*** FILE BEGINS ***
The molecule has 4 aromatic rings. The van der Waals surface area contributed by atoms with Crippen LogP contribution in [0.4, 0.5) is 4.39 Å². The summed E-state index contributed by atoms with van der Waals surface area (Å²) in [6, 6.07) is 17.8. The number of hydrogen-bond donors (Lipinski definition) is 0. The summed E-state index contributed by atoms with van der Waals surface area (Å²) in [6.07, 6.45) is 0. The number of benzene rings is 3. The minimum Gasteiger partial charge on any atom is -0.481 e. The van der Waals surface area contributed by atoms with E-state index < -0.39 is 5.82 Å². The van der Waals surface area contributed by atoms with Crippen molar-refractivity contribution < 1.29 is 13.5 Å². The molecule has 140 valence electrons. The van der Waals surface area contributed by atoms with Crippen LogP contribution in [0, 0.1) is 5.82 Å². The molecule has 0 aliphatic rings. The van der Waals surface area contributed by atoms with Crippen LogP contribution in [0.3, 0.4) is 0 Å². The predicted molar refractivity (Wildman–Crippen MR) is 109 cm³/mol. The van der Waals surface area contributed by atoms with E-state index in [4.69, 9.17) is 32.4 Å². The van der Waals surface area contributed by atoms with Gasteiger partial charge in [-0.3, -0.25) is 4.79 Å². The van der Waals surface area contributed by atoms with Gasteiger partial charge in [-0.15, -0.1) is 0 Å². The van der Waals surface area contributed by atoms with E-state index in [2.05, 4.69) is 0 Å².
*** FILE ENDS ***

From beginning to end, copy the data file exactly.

The molecule has 4 aromatic rings. The van der Waals surface area contributed by atoms with Crippen LogP contribution in [0.4, 0.5) is 4.39 Å². The summed E-state index contributed by atoms with van der Waals surface area (Å²) in [6, 6.07) is 17.8. The number of hydrogen-bond donors (Lipinski definition) is 0. The summed E-state index contributed by atoms with van der Waals surface area (Å²) in [6.07, 6.45) is 0. The number of benzene rings is 3. The minimum Gasteiger partial charge on any atom is -0.481 e. The van der Waals surface area contributed by atoms with E-state index < -0.39 is 5.82 Å². The van der Waals surface area contributed by atoms with Crippen molar-refractivity contribution < 1.29 is 13.5 Å². The molecule has 140 valence electrons. The van der Waals surface area contributed by atoms with Crippen LogP contribution in [0, 0.1) is 5.82 Å². The molecule has 0 aliphatic rings. The van der Waals surface area contributed by atoms with Crippen LogP contribution in [0.3, 0.4) is 0 Å². The predicted molar refractivity (Wildman–Crippen MR) is 109 cm³/mol. The van der Waals surface area contributed by atoms with E-state index in [4.69, 9.17) is 32.4 Å². The van der Waals surface area contributed by atoms with Gasteiger partial charge in [-0.3, -0.25) is 4.79 Å². The van der Waals surface area contributed by atoms with Gasteiger partial charge in [-0.15, -0.1) is 0 Å². The van der Waals surface area contributed by atoms with E-state index in [2.05, 4.69) is 0 Å².